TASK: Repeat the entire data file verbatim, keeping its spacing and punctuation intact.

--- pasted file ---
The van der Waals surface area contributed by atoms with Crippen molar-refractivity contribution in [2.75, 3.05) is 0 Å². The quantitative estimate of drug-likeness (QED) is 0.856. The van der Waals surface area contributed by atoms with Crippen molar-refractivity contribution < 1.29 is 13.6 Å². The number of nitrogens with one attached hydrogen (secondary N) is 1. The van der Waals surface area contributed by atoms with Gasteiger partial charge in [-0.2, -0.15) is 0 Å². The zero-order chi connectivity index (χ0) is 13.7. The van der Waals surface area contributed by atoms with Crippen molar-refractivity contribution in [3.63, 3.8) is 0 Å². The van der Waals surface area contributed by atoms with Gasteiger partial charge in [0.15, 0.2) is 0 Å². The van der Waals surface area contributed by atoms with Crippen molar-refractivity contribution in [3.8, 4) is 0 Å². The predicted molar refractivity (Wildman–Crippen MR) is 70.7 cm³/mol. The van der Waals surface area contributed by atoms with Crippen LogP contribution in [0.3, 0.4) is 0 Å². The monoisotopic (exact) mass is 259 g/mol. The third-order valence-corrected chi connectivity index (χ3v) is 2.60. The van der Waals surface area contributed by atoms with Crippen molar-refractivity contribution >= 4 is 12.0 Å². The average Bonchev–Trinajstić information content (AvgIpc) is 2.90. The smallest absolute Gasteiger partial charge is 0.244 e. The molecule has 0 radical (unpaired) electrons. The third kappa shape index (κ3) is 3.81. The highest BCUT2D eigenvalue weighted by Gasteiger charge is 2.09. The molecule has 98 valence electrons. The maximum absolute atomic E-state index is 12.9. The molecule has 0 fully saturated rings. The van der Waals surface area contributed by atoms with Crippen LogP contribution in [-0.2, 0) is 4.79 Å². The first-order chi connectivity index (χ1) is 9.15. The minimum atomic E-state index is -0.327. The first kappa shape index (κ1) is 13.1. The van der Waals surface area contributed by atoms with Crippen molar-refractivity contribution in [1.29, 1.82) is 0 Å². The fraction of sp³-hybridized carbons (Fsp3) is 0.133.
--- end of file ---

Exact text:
The van der Waals surface area contributed by atoms with Crippen molar-refractivity contribution in [2.75, 3.05) is 0 Å². The quantitative estimate of drug-likeness (QED) is 0.856. The van der Waals surface area contributed by atoms with Crippen molar-refractivity contribution < 1.29 is 13.6 Å². The number of nitrogens with one attached hydrogen (secondary N) is 1. The van der Waals surface area contributed by atoms with Gasteiger partial charge in [-0.2, -0.15) is 0 Å². The zero-order chi connectivity index (χ0) is 13.7. The van der Waals surface area contributed by atoms with Crippen molar-refractivity contribution in [3.63, 3.8) is 0 Å². The van der Waals surface area contributed by atoms with Gasteiger partial charge in [0.15, 0.2) is 0 Å². The van der Waals surface area contributed by atoms with Crippen molar-refractivity contribution in [3.8, 4) is 0 Å². The predicted molar refractivity (Wildman–Crippen MR) is 70.7 cm³/mol. The van der Waals surface area contributed by atoms with Crippen LogP contribution in [0.3, 0.4) is 0 Å². The monoisotopic (exact) mass is 259 g/mol. The third-order valence-corrected chi connectivity index (χ3v) is 2.60. The van der Waals surface area contributed by atoms with Crippen molar-refractivity contribution >= 4 is 12.0 Å². The average Bonchev–Trinajstić information content (AvgIpc) is 2.90. The smallest absolute Gasteiger partial charge is 0.244 e. The molecule has 0 radical (unpaired) electrons. The third kappa shape index (κ3) is 3.81. The highest BCUT2D eigenvalue weighted by Gasteiger charge is 2.09. The molecule has 98 valence electrons. The maximum absolute atomic E-state index is 12.9. The molecule has 0 fully saturated rings. The van der Waals surface area contributed by atoms with Crippen LogP contribution in [-0.2, 0) is 4.79 Å². The first-order chi connectivity index (χ1) is 9.15. The minimum atomic E-state index is -0.327. The first kappa shape index (κ1) is 13.1. The van der Waals surface area contributed by atoms with Crippen molar-refractivity contribution in [1.29, 1.82) is 0 Å². The fraction of sp³-hybridized carbons (Fsp3) is 0.133.